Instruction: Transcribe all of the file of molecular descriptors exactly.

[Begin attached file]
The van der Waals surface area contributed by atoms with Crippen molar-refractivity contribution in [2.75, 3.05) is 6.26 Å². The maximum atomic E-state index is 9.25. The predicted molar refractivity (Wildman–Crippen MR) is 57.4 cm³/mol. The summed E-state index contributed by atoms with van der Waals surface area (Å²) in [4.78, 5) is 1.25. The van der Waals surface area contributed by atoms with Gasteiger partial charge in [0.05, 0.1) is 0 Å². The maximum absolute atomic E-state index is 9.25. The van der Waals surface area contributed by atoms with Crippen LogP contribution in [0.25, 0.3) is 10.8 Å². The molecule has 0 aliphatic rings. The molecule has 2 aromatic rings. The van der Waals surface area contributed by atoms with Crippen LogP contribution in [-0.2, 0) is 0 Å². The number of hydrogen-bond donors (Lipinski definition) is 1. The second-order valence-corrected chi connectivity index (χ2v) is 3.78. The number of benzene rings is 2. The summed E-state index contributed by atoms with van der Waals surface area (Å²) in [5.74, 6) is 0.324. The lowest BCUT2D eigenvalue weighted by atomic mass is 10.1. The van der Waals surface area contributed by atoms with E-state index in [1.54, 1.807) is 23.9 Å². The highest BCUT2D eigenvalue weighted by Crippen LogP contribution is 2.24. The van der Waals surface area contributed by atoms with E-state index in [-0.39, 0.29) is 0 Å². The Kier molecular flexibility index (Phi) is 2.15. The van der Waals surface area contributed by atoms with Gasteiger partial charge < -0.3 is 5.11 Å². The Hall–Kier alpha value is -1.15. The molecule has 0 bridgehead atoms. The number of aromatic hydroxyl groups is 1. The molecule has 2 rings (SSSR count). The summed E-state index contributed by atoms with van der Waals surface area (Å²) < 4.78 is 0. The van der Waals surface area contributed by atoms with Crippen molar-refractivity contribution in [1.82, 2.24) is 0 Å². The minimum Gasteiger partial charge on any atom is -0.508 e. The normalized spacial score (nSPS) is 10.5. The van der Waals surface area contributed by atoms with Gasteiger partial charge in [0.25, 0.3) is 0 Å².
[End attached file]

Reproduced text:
The van der Waals surface area contributed by atoms with Crippen molar-refractivity contribution in [2.75, 3.05) is 6.26 Å². The maximum atomic E-state index is 9.25. The predicted molar refractivity (Wildman–Crippen MR) is 57.4 cm³/mol. The summed E-state index contributed by atoms with van der Waals surface area (Å²) in [4.78, 5) is 1.25. The van der Waals surface area contributed by atoms with Gasteiger partial charge in [0.05, 0.1) is 0 Å². The maximum absolute atomic E-state index is 9.25. The van der Waals surface area contributed by atoms with Crippen LogP contribution in [0.25, 0.3) is 10.8 Å². The molecule has 0 aliphatic rings. The molecule has 2 aromatic rings. The van der Waals surface area contributed by atoms with Crippen LogP contribution in [-0.2, 0) is 0 Å². The number of hydrogen-bond donors (Lipinski definition) is 1. The second-order valence-corrected chi connectivity index (χ2v) is 3.78. The number of benzene rings is 2. The summed E-state index contributed by atoms with van der Waals surface area (Å²) in [5.74, 6) is 0.324. The lowest BCUT2D eigenvalue weighted by atomic mass is 10.1. The van der Waals surface area contributed by atoms with E-state index in [1.54, 1.807) is 23.9 Å². The highest BCUT2D eigenvalue weighted by Crippen LogP contribution is 2.24. The van der Waals surface area contributed by atoms with E-state index in [-0.39, 0.29) is 0 Å². The Kier molecular flexibility index (Phi) is 2.15. The van der Waals surface area contributed by atoms with Gasteiger partial charge < -0.3 is 5.11 Å². The Hall–Kier alpha value is -1.15. The molecule has 0 bridgehead atoms. The number of aromatic hydroxyl groups is 1. The molecule has 2 rings (SSSR count). The summed E-state index contributed by atoms with van der Waals surface area (Å²) < 4.78 is 0. The van der Waals surface area contributed by atoms with Crippen molar-refractivity contribution in [1.82, 2.24) is 0 Å². The minimum Gasteiger partial charge on any atom is -0.508 e. The normalized spacial score (nSPS) is 10.5. The van der Waals surface area contributed by atoms with Gasteiger partial charge in [0.25, 0.3) is 0 Å².